Continuing the tour of Auto Salon automaker booths, we arrive at Honda. The company has its fingers in almost as many types of auto racing as Toyota, but perhaps more overall thanks to its motorcycle division. It also debuted an unusual retro design to whet the appetite of vintage Honda owners.
Taking center stage was an Indy car, an unusual sight in Japan. However, this was the car Takuma Sato won the Indy 500 with last year, a source of great pride for the Japanese. The car sat on a stage, but the setup featured a cool dugout-like window where attendees could view the car up close from ground level.
Oddly, there is an identical looking Indy car floating around the US, so it’s not entirely clear which one is the replica. If we ran Honda, we’d bring the original to Japan, so it could go into the Honda museum at Twin Ring Motegi after it was finished with the auto show rounds, but no one asked us.
On the motorcycle side, Honda showed two of its newly updated Super Cubs. Awesomely, the bikes were painted in the racing livery of Honda’s championship RC213V MotoGP racers. The Super Cubs wore it quite well, actually, making us think they’d be excellent as pit bikes.
Honda also showcased a wild-looking RTL 300R. In fact, it was the trial bike of Tomoyuki Ogawa, who’s held the IAS class champ for the All-Japan Trial championships for five consecutive years.
Honda also showed off its Civic TCR, based on the Civic Type R and built to compete in the international Touring Car Championships. Launched in 2015, the series is akin to WTCC but specifically for C-segment cars. The wide bodywork seems to fit the aggressive look of the Type R better than in stock form, and for 2018 the Civic TCR adopts a new multi-link rear suspension and anti-roll bar system equipped with the latest FIA lifting device.
As one would expect, the NSX is still the hot ticket for Honda, and featured prominently in stock and GT3 form. The car can be bought off the shelf for $543,000, and is eligible for 25 different international racing series. Unlike the stock NSX, it has no hybrid system or AWD. It’s just a pure petrol 3.5-liter V6 feeding power through a 6-speed sequential race transmission to its rear wheels. Oh, and the entire body is carbon fiber.
The car most interesting to JNCers was perhaps the retro creation by Honda Access. The subsidiary is in charge of developing original accessories for Honda cars in Japan, serving much the same purpose as Modellista for Toyota and Autech for Nissan. This year, they showed off a rather unusual creation, the Honda Re:Z, a Honda CR-Z restyled to resemble a 1970-74 Honda Z360. The hood, fenders, hatch, and front and rear bumpers were all developed from scratch.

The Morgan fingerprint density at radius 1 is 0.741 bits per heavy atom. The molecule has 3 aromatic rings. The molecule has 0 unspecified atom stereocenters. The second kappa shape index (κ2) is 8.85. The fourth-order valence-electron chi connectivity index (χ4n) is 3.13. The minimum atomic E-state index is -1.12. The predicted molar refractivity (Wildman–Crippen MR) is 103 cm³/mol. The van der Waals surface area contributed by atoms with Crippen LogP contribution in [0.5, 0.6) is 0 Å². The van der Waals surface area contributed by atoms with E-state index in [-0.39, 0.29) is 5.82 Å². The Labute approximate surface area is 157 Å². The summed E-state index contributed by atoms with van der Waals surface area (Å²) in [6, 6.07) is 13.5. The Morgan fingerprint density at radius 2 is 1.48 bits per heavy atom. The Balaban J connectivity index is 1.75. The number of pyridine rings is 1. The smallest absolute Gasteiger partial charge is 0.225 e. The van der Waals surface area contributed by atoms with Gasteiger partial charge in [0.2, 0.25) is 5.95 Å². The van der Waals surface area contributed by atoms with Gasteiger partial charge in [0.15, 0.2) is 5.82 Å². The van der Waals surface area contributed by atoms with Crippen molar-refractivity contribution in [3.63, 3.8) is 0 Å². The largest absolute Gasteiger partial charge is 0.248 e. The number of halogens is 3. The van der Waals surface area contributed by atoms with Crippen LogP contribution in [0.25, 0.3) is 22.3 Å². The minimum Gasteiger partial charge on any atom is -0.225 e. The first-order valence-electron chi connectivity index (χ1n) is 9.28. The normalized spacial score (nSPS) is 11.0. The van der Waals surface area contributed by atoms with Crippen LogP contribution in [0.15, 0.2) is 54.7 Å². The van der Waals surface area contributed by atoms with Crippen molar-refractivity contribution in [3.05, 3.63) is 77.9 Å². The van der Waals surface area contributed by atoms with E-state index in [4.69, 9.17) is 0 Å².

Recessed headlights and a protruding trapezoidal grille reference the orignal Honda Z. The side mirrors, though mounted at the A-pillar, are also a tribute to the Z’s fender mirrors. The interior featured a nostalgic 3-spoke steering wheel and plaid upholstery — a tribute to the classic Z’s seatskins — but taken from a Honda Monkey.
Like the Z360, the C-pillar is emblazoned with a Z logo. In this case, Honda has cleverly turned the logo of its popular N-series of kei cars 90 degrees to form the Z. The original N360 and Z360 were related, making this a nice easter egg for those in the know.
When we first reported on the Re:Z last December, no rear shot had been shown yet. Now we can see that it includes the defining trademark of the original Z, the black outlined rear hatch, which earned the car the nickname suichumegane, Japanese for “swimming goggles.” The glass goggle window isn’t just for show, either; it opens independently of the hatch, which retains the CR-Z’s full hatchback opening. The CR-Z taillights have also been replaced with rectangles that resemble the rear lamps of the the original Z, taken directly from the JDM Mobilio Spike minivan.
Though in concept it reminds us of the Urban EV , Honda Access says there are no plans to release the kit. Instead, it merely wanted to drum up interest in a discontinued model because it has plans to begin refurbishments of such moddels in the the near future. No further details about were given. Whether this is as extensive as Nissan and Mazda’s restoration programs is unknown, and it’s not clear if it will target specific models. Still, it could be exciting news for owners of vintage Hondas.
To be continued…
In case you missed it, more 2018 Tokyo Auto Salon can be found with spotlights on the Endless Hino Contessa, Alaska-to-Chile Toyota Land Cruiser, Toyota’s Gazoo Racing booth, the TOM’s KP47 Starlet, Banzai Sports Sunny Truck, Nissan and Mitsubishi’s booths, cars of woman-run tuning shop L-Tide, Yokohama’s reproduction tires for kyusha, and Liberty Walk’s Advan-livery Hakosuka.